Humanitarian Action Report 2007 - Homepage



Sudan continues to be a country characterized by diversity. While the signing of the Comprehensive Peace Agreement in 2005 brought hope for peace and stability, large pockets of humanitarian need persist. In Darfur, the situation of children, women and internally displaced communities remains tenuous despite massive mobilization of humanitarian assistance in the past two years. It is estimated that almost 4 million people have been affected by the conflict – 1.8 million of which are children – and about 2 million are displaced from their homes. Of the displaced, 1 million are estimated to be children and 120,000 have been newly displaced since April 2006. Humanitarian needs are on the rise and a possible upsurge in conflict threatens the fragile situation of the population, already suffering from the displacement and the very limited access to protection and basic services.

Blue Nile State, South Kordofan and Abyei remain characterized by fragile networks for primary health care, limited access to nutrition services and overburdened systems for water and environmental sanitation. Eastern Sudan continues experiencing intermittent insecurity and significant humanitarian need.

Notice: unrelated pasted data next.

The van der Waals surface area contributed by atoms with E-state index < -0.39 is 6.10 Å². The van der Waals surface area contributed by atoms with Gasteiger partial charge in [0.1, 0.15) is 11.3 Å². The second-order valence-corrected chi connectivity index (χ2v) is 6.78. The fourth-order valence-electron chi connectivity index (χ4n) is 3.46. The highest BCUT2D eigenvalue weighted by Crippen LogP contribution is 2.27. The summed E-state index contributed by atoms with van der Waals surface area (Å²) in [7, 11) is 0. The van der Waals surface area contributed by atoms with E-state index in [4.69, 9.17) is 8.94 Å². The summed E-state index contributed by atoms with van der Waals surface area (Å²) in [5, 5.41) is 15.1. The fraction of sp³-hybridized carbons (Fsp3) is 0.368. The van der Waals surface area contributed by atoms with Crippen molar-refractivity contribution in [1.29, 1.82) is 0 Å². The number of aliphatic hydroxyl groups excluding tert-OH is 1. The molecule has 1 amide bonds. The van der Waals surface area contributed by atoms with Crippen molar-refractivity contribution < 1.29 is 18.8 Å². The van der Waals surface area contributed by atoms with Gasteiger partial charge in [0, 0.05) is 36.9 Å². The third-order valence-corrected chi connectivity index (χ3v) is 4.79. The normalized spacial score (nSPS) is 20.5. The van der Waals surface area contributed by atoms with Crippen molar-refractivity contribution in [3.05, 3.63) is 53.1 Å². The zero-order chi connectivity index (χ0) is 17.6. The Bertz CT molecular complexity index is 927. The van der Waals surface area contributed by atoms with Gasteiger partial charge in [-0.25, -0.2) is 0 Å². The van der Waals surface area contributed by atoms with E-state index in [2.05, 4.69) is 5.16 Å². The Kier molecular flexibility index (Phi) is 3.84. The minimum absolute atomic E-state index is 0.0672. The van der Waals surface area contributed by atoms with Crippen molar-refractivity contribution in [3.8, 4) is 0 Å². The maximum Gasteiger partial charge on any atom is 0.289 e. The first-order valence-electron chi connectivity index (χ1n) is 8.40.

In Southern Sudan, the long-term effects of the conflict continue to negatively impact children and women.  Problematic overland transport routes and the rainy season make access to some populations difficult. Basic social services are limited and inequitably distributed, with the return of some 240,000 people further increasing pressure in already vulnerable communities. Southern Sudan is host to rare tropical diseases, while malaria is endemic and measles, yellow fever, meningitis and cholera continue to take lives. Large areas are food insecure, acute malnutrition among under-five children is unacceptably high and micronutrient deficiencies remain problematic. While blanket HIV/AIDS prevalence is estimated at 2.6 per cent, rates of over 20 per cent have been recorded. Only 40 per cent of the people have access to safe drinking water while most do not have access to sanitary means of excreta disposal. The prevalence of diarrhoea is 43 per cent in children aged 6-59 months and guinea worm is endemic in some 3,400 villages. Despite efforts that have increased the number of children receiving basic education, hundreds of thousands remain out of school, while child-friendly learning spaces and qualified teachers are lacking. The exact number of children associated with armed groups is unknown, but it may be around 16,000. Large areas are known to be contaminated by landmines and unexploded ordnance.